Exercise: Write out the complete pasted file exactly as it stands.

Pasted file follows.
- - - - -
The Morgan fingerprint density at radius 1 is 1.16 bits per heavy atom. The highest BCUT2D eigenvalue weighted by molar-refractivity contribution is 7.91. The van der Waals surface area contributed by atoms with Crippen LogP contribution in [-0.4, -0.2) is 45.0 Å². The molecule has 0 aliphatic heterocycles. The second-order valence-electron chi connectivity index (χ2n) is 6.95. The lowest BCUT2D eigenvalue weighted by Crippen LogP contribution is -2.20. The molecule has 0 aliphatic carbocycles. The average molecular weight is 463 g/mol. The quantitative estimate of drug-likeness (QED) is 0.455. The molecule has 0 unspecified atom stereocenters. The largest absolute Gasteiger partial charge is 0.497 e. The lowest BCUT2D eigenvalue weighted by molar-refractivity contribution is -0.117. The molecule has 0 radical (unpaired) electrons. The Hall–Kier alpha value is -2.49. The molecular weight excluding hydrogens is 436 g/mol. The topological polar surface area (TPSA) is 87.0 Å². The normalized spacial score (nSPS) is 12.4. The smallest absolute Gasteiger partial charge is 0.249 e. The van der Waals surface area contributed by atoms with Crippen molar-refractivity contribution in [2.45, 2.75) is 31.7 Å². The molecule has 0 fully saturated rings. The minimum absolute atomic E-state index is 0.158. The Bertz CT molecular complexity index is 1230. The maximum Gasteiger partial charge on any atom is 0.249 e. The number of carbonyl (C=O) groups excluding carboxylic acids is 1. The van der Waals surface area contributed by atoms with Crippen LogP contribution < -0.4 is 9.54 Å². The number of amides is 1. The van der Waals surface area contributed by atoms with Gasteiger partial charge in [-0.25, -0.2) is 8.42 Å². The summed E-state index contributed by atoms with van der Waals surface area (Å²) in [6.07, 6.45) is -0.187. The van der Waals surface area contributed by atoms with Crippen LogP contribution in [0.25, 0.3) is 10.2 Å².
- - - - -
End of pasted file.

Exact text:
The Morgan fingerprint density at radius 1 is 1.16 bits per heavy atom. The highest BCUT2D eigenvalue weighted by molar-refractivity contribution is 7.91. The van der Waals surface area contributed by atoms with Crippen LogP contribution in [-0.4, -0.2) is 45.0 Å². The molecule has 0 aliphatic heterocycles. The second-order valence-electron chi connectivity index (χ2n) is 6.95. The lowest BCUT2D eigenvalue weighted by Crippen LogP contribution is -2.20. The molecule has 0 aliphatic carbocycles. The average molecular weight is 463 g/mol. The quantitative estimate of drug-likeness (QED) is 0.455. The molecule has 0 unspecified atom stereocenters. The largest absolute Gasteiger partial charge is 0.497 e. The lowest BCUT2D eigenvalue weighted by molar-refractivity contribution is -0.117. The molecule has 0 radical (unpaired) electrons. The Hall–Kier alpha value is -2.49. The molecular weight excluding hydrogens is 436 g/mol. The topological polar surface area (TPSA) is 87.0 Å². The normalized spacial score (nSPS) is 12.4. The smallest absolute Gasteiger partial charge is 0.249 e. The van der Waals surface area contributed by atoms with Crippen molar-refractivity contribution in [2.45, 2.75) is 31.7 Å². The molecule has 0 fully saturated rings. The minimum absolute atomic E-state index is 0.158. The Bertz CT molecular complexity index is 1230. The maximum Gasteiger partial charge on any atom is 0.249 e. The number of carbonyl (C=O) groups excluding carboxylic acids is 1. The van der Waals surface area contributed by atoms with Crippen LogP contribution < -0.4 is 9.54 Å². The number of amides is 1. The van der Waals surface area contributed by atoms with Gasteiger partial charge in [-0.25, -0.2) is 8.42 Å². The summed E-state index contributed by atoms with van der Waals surface area (Å²) in [6.07, 6.45) is -0.187. The van der Waals surface area contributed by atoms with Crippen LogP contribution in [0.25, 0.3) is 10.2 Å².